Tag Archives: Interhacktives

Social media editorship at Islington Now

Over the course of this week, I’ll be social media editor at Islington Now, the news organization periodically run by students at City University.

In addition to the normal functions of a social media editor, which include publicising stories after they’ve been posted and sourcing material for stories from social media, I’ve come up with a project for the week: a series of articles called “Going out in Islington”.

Stock Content

The main thinking behind this was to create a good base of stock content for the site.

Stock content is that which is useful for weeks and even years after the usual news cycle. It is one of the multitude of innovations that writing for the web involves, in comparison to writing for print, when a newspaper would usually be thrown away a day or two after publication. An example of stock content is an explanatory article, such as the Interhacktives article on how to perform a reverse image search.

It creates a consistent stream of traffic to a site, in contrast to the sporadic peaks and troughs of traffic that accompany its opposite: flow content.

Community engagement

Another important part of the rationale was the desire to engage the Islington Now community.

Once the first article has been posted, people will be better able to comprehend the concept of the series, meaning they’ll be more likely to respond to attempts by us to use social media to crowd-source content. For instance, one of the articles we’ll be doing will be along the lines of “most hipster bars in Islington” and, by both publicising articles and requesting help for future articles, we’re hoping that we can inspire some strong engagement.

Follow-up content

I’ll also be attempting to follow up on content, where possible. For instance, to supplement the article on the best ways to get home, I’m planning to post a link to a map showing all of the night bus routes in and out of Islington. As far as I’m aware, such an Islington-specific map doesn’t currently exist anywhere on the Internet.

Look out for the posts on Twitter and Facebook throughout this week.

Who cares about Interhacktives?

I will soon be helping to run #Interhacktives, a website for students on City University’s Interactive Journalism MA to share their experiences as they learn about digital journalism.

Journalism, like any industry, should consider the people it serves: its readers. Otherwise, in the digital age, the readers will go elsewhere.

So: who will use the Interhacktives site?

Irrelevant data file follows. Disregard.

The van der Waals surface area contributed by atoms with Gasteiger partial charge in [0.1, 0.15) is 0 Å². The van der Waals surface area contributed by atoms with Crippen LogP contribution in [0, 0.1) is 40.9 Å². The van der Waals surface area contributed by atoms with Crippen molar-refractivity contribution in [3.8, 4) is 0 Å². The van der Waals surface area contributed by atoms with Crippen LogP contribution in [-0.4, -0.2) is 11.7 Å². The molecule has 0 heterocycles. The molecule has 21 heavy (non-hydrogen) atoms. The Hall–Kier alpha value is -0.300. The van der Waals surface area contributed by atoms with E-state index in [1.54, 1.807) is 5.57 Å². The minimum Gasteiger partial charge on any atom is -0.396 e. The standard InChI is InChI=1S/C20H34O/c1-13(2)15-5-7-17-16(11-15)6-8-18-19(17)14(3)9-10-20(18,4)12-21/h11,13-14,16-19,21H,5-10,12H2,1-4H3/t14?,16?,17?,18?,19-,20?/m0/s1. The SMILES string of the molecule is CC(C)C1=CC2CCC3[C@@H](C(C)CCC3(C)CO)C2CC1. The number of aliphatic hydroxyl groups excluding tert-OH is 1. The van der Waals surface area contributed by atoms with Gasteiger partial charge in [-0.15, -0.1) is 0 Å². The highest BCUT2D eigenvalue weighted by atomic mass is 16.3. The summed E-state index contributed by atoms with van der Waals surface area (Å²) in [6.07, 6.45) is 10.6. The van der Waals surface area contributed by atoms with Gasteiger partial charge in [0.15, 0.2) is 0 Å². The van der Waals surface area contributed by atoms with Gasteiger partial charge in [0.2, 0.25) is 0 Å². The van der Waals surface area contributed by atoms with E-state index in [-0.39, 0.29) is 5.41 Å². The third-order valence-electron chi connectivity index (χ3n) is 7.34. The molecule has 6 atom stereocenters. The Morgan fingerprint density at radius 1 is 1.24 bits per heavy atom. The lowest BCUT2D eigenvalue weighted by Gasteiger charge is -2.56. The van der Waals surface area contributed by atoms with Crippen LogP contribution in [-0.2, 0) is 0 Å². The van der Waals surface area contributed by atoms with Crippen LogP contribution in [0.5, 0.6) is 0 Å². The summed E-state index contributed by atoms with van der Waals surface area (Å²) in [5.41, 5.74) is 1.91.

Profile of an Interhacktives user

Well, you might think it is most likely to be someone interested in the field of digital journalism.

The problem is: this might limit our audience somewhat. After all, how many people are interested in digital journalism? And what proportion of those would be we able to attract?

Therefore, we need to aim more broadly. As UsvsTh3m has shown, simple, topical news games can go viral – but these require technical skills currently beyond us.

But two things we can do are infographics and data visualisations.

Infographics can make information come alive

Infographics can make information come alive

Data visualisations help to put numbers in context

Data visualisations help to put numbers in context

Not only will producing these allow us to develop our digital skills, but they are also popular beyond the narrow realm of digital journalism. People are interested in pictures. And pictures that give them information more succinctly than any prose could?


This is how we can meet the key journalistic aim of adding value for our readers.


With fifteen or so of us running Interhacktives, it might seem easy for us to reach a large audience – we just each tweet every article, and our followers all click through.

If only.

Twitter has notoriously low click-through rates. Although it has its uses, it should not be the only way to promote material.

Other possible methods include:

  • Posting on Facebook – which has relatively high click-through rates, but remains a generally non-public space;
  • Linking on our own blogs;
  • Connecting with journalists with large followings who can then promote our work to their followers;
  • Connecting with the relevant community for a certain article; and
  • SEO (search engine optimisation).

Although promotion is very important, though, content is king. And that is our main challenge.